He is the man of the moment as Siddharth Roy Kapur takes charge as managing director of the Walt Disney Company India from January 1.
Having joined UTV in 2005, he has handled roles across revenue, marketing, creative and syndication functions.
He was the MD of Disney UTV’s motion pictures business previously.
The studio has raked in close to Rs 570 crore (Rs 5.7 billion) at the box office this year with blockbusters like Yeh Jawaani Hai Deewani and Chennai Express.
He tells Business Standard what it takes to produce successful movies. Edited excerpts:
What is the business model Disney UTV Studios follows?
It has been a really great year overall. It has been one of those years once again where we have tried to mix up films that make for blockbuster tentpole cinema with independent work from new directors with new talent in it.
From a Chennai Express and a Yeh Jawaani Hai Deewani to a Kai Po Che, ABCD, Ship of Theseus, Shahid and The Lunchbox.
Each of these have been accepted so warmly. It has been a watershed year.
We have always followed a model of focusing first on the creative credentials of the project and then finding a commercial framework that suits us.
Our model is that of a fully integrated studio from creative development all the way to distribution.
What is the most important aspect you look at before green-lighting a project?
I think the first thing is that it has to be entertaining.
When I say entertaining, it doesn’t mean masala entertainment.
It’s got to be engaging.
Then it boils down to the cast and crew associated with the movie, the sort of budgets we are looking etc.
But if you ask me the first thing we look at, I think it would be the entertainment and the engagement quotient of the film.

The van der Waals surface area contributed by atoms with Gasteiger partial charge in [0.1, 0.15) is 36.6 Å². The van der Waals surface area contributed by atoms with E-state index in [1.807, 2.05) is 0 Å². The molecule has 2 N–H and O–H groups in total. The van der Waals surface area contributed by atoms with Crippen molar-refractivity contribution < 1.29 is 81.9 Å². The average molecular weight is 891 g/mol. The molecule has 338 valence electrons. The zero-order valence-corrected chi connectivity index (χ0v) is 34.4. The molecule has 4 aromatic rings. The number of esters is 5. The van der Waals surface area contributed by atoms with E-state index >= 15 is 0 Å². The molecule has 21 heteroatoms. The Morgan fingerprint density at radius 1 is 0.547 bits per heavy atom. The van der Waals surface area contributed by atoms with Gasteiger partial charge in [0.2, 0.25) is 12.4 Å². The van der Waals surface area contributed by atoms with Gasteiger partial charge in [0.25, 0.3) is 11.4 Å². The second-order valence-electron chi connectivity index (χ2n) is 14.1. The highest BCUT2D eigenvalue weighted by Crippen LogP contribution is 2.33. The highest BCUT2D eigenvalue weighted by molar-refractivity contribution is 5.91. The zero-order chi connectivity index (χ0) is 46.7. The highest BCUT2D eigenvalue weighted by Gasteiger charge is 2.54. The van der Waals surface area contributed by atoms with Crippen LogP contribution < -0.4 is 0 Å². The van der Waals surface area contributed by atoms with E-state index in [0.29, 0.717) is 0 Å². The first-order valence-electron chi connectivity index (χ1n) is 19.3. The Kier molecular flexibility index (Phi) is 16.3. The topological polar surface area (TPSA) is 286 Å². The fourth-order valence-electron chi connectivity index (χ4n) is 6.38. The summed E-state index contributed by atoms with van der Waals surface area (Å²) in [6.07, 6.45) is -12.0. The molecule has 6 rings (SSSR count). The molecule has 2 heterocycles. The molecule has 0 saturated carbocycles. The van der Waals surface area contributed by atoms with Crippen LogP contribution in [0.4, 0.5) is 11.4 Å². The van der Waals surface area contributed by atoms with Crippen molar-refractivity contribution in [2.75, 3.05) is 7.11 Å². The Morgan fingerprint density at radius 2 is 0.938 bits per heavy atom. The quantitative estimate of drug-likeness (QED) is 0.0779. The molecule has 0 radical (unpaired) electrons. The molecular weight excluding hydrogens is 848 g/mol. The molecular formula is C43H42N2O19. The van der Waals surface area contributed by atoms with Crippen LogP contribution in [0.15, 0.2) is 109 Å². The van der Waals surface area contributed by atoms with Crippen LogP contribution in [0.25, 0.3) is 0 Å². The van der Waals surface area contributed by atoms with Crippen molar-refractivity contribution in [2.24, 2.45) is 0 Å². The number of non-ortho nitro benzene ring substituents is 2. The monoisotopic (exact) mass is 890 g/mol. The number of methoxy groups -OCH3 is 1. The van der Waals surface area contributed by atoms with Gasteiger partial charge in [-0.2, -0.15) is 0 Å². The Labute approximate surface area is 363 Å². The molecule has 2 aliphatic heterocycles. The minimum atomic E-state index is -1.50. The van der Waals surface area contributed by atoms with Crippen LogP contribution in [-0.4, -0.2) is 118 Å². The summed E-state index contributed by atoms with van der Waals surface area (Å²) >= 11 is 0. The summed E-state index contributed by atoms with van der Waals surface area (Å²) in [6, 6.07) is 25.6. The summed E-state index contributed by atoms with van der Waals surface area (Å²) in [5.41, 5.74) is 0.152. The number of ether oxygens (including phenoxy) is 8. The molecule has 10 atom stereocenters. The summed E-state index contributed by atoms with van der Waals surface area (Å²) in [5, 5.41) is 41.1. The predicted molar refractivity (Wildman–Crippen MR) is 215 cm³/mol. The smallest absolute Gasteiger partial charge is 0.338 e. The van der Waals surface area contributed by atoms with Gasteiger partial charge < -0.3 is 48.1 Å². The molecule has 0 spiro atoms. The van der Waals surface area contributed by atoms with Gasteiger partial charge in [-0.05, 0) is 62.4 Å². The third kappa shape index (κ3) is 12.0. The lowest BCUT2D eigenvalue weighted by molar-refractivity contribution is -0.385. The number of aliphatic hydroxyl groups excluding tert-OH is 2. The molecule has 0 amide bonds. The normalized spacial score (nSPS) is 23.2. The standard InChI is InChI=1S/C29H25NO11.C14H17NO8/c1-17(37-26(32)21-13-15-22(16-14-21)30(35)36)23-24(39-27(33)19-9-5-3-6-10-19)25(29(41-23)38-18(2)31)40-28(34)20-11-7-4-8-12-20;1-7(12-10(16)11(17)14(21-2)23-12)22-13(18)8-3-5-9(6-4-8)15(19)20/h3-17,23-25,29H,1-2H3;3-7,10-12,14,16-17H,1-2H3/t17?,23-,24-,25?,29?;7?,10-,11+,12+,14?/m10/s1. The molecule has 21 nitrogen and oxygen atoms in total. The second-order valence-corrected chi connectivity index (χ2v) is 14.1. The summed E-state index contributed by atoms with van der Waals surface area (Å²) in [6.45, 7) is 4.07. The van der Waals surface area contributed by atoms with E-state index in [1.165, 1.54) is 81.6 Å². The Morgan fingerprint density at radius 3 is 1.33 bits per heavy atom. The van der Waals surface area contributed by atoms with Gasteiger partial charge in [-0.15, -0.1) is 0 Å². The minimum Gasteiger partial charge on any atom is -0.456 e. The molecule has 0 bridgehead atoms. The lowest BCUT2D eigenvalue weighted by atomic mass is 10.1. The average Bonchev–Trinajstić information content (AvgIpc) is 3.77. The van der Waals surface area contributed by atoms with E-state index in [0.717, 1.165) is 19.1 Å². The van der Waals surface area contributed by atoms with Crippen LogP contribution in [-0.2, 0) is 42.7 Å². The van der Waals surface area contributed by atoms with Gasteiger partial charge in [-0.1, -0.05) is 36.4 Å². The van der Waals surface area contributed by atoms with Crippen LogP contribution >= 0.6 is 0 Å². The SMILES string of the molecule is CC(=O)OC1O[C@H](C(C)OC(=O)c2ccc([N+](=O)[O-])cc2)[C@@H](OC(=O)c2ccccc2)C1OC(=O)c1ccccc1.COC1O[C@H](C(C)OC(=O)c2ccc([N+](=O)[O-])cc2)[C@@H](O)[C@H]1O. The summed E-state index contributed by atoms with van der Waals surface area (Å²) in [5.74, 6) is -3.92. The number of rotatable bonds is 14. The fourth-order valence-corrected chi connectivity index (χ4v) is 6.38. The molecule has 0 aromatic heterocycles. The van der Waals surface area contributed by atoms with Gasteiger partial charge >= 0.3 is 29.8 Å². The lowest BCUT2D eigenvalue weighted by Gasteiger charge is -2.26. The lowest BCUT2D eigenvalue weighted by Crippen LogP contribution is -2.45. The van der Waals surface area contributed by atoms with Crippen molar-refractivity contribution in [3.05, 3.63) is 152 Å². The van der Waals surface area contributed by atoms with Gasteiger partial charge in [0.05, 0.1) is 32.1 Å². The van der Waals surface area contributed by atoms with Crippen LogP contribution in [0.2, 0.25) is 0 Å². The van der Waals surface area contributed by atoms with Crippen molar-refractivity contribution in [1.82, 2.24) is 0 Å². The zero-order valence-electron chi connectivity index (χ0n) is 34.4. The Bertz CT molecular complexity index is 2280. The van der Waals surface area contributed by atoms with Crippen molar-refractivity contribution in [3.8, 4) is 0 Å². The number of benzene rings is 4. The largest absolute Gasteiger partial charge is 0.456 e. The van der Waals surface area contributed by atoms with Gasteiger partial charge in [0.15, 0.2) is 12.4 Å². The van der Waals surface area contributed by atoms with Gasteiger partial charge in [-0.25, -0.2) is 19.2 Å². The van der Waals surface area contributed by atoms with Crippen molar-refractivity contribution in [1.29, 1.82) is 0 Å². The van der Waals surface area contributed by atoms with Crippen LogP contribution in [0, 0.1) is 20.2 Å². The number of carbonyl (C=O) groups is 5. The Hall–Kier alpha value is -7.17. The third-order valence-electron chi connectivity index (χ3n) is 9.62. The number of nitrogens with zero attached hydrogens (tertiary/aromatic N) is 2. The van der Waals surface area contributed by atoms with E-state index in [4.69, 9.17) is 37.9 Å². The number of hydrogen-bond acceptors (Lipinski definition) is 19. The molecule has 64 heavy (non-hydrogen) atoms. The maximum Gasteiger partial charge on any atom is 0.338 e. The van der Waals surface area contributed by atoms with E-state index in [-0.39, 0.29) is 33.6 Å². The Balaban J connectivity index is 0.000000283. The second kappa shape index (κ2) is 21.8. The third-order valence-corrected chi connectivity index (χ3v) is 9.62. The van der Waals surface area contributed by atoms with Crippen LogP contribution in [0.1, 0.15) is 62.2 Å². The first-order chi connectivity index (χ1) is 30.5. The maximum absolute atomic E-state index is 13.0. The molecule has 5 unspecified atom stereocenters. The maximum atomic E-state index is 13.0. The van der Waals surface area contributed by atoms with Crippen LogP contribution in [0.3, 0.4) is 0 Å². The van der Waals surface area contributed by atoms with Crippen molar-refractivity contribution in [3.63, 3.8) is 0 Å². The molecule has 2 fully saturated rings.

Even for the indie movies, we look at the content first.
For instance, Shahid was a movie where you wanted to know what happened with this person, what life he led, the experiences that he went through for it tells you so much about the society in a manner that doesnt really let you take your eyes off the screen.
So, that really, for us, is entertainment.
We rarely react to just a concept and make a film.
We ask for a screenplay because translating an idea into a screenplay is a long process.
It is a process that can go completely right or completely wrong.
What steps does Disney UTV take to ensure returns on investment?
Actually speaking, there are lots of opportunities to do so.
For a movie that does not have a big actor or director associated with it, it is a bit difficult to de-risk in advance.
In case of a big film, you can pre-sell your satellite rights, theatrical rights and overseas rights, and you could be in a place before the release of the film where you are not dependent on the fate of the film at the box office.
In case of a small film, that is a risk you take, going with the courage of your conviction and then you sink or swim with that.
The average lifetime of a movie in theatres has reduced?
The scale of the release of movies these days has reduced the overall lifetime of a movie (at the box office).
Because of wide releases and the growth of social media for instant feedback, all the hype that a producer creates will only last till, like I said, sometimes, Saturday.
If it clicks, then it will do well, but if the social media and television feedback is negative, then the movie may not even survive the weekend as has happened with a couple of big movies this year.
Do you think the co-production model is here to stay?
We follow a model where at the crux of it, we want to make great movies.
It could be through solo production, through acquisition or through co-production.
Many a times a co-production happens between a studio that is going to fund the film, market and distribute it and maybe a production house that will actually produce the film.
When you are doing a co-production with an actor, it means that there is a certain fee and there is a backend on the film.
That’s not a model we really follow.
Once we want to make a film, we fund it ourselves.
Image: Siddharth Roy Kapur; Photograph, courtesy: Business Standard